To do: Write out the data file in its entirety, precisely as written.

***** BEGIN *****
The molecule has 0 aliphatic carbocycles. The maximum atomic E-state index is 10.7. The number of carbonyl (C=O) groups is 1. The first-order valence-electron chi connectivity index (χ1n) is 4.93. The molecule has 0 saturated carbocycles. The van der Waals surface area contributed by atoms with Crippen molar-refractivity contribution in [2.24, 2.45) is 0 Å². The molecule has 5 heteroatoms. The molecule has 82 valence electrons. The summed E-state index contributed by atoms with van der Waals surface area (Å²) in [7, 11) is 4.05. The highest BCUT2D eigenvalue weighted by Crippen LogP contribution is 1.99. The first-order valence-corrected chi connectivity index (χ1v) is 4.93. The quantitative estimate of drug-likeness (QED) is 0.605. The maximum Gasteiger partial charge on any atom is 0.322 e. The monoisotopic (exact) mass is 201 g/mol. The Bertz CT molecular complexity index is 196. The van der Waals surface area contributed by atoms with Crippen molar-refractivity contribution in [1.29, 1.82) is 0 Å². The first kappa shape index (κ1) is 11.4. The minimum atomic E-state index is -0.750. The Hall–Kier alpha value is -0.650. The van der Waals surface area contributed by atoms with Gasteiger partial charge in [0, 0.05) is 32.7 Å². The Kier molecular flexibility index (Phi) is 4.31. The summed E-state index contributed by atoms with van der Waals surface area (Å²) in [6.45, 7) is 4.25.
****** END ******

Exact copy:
The molecule has 0 aliphatic carbocycles. The maximum atomic E-state index is 10.7. The number of carbonyl (C=O) groups is 1. The first-order valence-electron chi connectivity index (χ1n) is 4.93. The molecule has 0 saturated carbocycles. The van der Waals surface area contributed by atoms with Crippen molar-refractivity contribution in [2.24, 2.45) is 0 Å². The molecule has 5 heteroatoms. The molecule has 82 valence electrons. The summed E-state index contributed by atoms with van der Waals surface area (Å²) in [7, 11) is 4.05. The highest BCUT2D eigenvalue weighted by Crippen LogP contribution is 1.99. The first-order valence-corrected chi connectivity index (χ1v) is 4.93. The quantitative estimate of drug-likeness (QED) is 0.605. The maximum Gasteiger partial charge on any atom is 0.322 e. The monoisotopic (exact) mass is 201 g/mol. The Bertz CT molecular complexity index is 196. The van der Waals surface area contributed by atoms with Crippen molar-refractivity contribution in [1.29, 1.82) is 0 Å². The first kappa shape index (κ1) is 11.4. The minimum atomic E-state index is -0.750. The Hall–Kier alpha value is -0.650. The van der Waals surface area contributed by atoms with Gasteiger partial charge in [0, 0.05) is 32.7 Å². The Kier molecular flexibility index (Phi) is 4.31. The summed E-state index contributed by atoms with van der Waals surface area (Å²) in [6.45, 7) is 4.25.